The LLC resonant topology’s simple structure overcomes the drawbacks of conventional resonant topologies. Advantages of the LLC resonant topology include:
  • Full ZVS operation for primary side switches is possible because the magnetizing inductance (Lm) of the transformer is relatively small when compared to an ideal transformer
  • High-efficiency and high-power density from no-load to full-load ZVS due to reduced switching losses without degrading output voltage regulation
  • Low electromagnetic interference (EMI) and reduced filtering requirements due to ZVS, and switching takes place under conditions of zero drain voltage
  • No need for external parallel series inductors because of an integrated transformer. Magnetizing and leakage inductors also serve as a part of the topology
  • Reduced turn-off losses since switches are turned off under low-current conditions
  • Low-voltage stresses (limited to two times output voltage) and zero current switched (ZCS) operation on the secondary rectifier due to the absence of a secondary filter inductor. In addition, ZCS of secondary diodes removes its reverse recovery problem

Resonant converter drivers are designed to adjust the switching frequency of the half-bridge to regulate the output. However, one can achieve better operating efficiency of the overall system by using a low-cost microcontroller to adjust the frequency, duty cycle and dead-band. Figure 1 shows a variable input, variable output LLC converter system. Digital control methods support the use of any regulator – including proportional integral derivative (PID) and two-pole two-zero (2P2Z) – thereby simplifying customization of the system.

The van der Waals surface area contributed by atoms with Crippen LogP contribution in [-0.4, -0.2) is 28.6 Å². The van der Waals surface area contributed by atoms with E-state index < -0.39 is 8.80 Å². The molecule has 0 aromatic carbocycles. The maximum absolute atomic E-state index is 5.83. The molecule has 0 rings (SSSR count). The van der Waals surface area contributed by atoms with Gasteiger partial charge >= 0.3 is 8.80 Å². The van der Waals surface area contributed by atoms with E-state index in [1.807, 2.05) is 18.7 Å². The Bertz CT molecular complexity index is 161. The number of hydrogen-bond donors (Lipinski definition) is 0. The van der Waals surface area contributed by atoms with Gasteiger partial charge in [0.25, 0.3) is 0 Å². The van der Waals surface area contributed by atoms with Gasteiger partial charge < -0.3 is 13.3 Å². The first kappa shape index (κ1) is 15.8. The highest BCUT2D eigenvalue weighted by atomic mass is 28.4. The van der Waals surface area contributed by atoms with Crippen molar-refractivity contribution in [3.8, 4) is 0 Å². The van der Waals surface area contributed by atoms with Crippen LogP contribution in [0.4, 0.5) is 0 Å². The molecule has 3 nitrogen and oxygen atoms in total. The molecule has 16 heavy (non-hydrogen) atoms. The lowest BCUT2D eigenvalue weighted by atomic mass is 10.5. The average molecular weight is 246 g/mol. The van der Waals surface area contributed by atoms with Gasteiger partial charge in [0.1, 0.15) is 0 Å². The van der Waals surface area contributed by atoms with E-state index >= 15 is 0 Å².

Embedded comparators and trip zones within the microcontroller need to provide programmable protection in case of a short circuit, overload, overvoltage, brown-out, etc. In the control software, soft-start/stop capabilities avoid inrush current and reduce audible noise. A programmable soft transient option limits the slew rate while the system follows a given reference voltage level. A smoother startup profile without causing overshoots or high inrush current is achieved through gain adjustment by means of hybrid duty cycle and frequency control. Light-load efficiency is increased by running the system in burst mode, which involves on/off control of the half-bridge pulse width modulators (PWMs). Finally, the additional peripherals on the microcontroller should allow the user to control the synchronous rectifiers.


Click on image to enlarge.

Fig. 1a System-level block diagram of an LLC resonant converter


Click on image to enlarge.

Fig. 1b digital control system

On the secondary side, various combinations of diode circuits or synchronous rectification methods improve the overall efficiency as shown. The microcontroller can be located at the primary or secondary side, depending on application requirements.